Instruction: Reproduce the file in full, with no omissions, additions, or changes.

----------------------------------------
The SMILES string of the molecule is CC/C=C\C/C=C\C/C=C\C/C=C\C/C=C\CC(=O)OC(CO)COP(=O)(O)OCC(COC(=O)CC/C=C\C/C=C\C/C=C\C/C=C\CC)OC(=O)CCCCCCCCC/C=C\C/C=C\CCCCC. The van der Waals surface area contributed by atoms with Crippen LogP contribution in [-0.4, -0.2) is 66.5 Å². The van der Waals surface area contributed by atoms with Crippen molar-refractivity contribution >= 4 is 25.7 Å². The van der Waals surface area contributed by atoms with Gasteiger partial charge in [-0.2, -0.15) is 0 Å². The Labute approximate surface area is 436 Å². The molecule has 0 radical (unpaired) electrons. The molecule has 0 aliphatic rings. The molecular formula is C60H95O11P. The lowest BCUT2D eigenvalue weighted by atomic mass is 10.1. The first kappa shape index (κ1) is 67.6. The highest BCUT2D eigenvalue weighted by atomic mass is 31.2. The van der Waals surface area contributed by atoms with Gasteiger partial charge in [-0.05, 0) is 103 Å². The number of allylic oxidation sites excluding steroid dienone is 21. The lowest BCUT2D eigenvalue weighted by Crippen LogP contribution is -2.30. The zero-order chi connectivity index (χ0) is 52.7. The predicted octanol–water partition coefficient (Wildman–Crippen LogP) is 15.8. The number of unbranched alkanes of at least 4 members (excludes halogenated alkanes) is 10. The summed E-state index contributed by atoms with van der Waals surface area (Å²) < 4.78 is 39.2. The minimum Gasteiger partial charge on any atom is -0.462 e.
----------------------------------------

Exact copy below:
The SMILES string of the molecule is CC/C=C\C/C=C\C/C=C\C/C=C\C/C=C\CC(=O)OC(CO)COP(=O)(O)OCC(COC(=O)CC/C=C\C/C=C\C/C=C\C/C=C\CC)OC(=O)CCCCCCCCC/C=C\C/C=C\CCCCC. The van der Waals surface area contributed by atoms with Crippen LogP contribution in [-0.4, -0.2) is 66.5 Å². The van der Waals surface area contributed by atoms with Crippen molar-refractivity contribution >= 4 is 25.7 Å². The van der Waals surface area contributed by atoms with Gasteiger partial charge in [-0.2, -0.15) is 0 Å². The Labute approximate surface area is 436 Å². The molecule has 0 radical (unpaired) electrons. The molecule has 0 aliphatic rings. The molecular formula is C60H95O11P. The lowest BCUT2D eigenvalue weighted by atomic mass is 10.1. The first kappa shape index (κ1) is 67.6. The highest BCUT2D eigenvalue weighted by atomic mass is 31.2. The van der Waals surface area contributed by atoms with Gasteiger partial charge in [-0.05, 0) is 103 Å². The number of allylic oxidation sites excluding steroid dienone is 21. The lowest BCUT2D eigenvalue weighted by Crippen LogP contribution is -2.30. The zero-order chi connectivity index (χ0) is 52.7. The predicted octanol–water partition coefficient (Wildman–Crippen LogP) is 15.8. The number of unbranched alkanes of at least 4 members (excludes halogenated alkanes) is 10. The summed E-state index contributed by atoms with van der Waals surface area (Å²) < 4.78 is 39.2. The minimum Gasteiger partial charge on any atom is -0.462 e.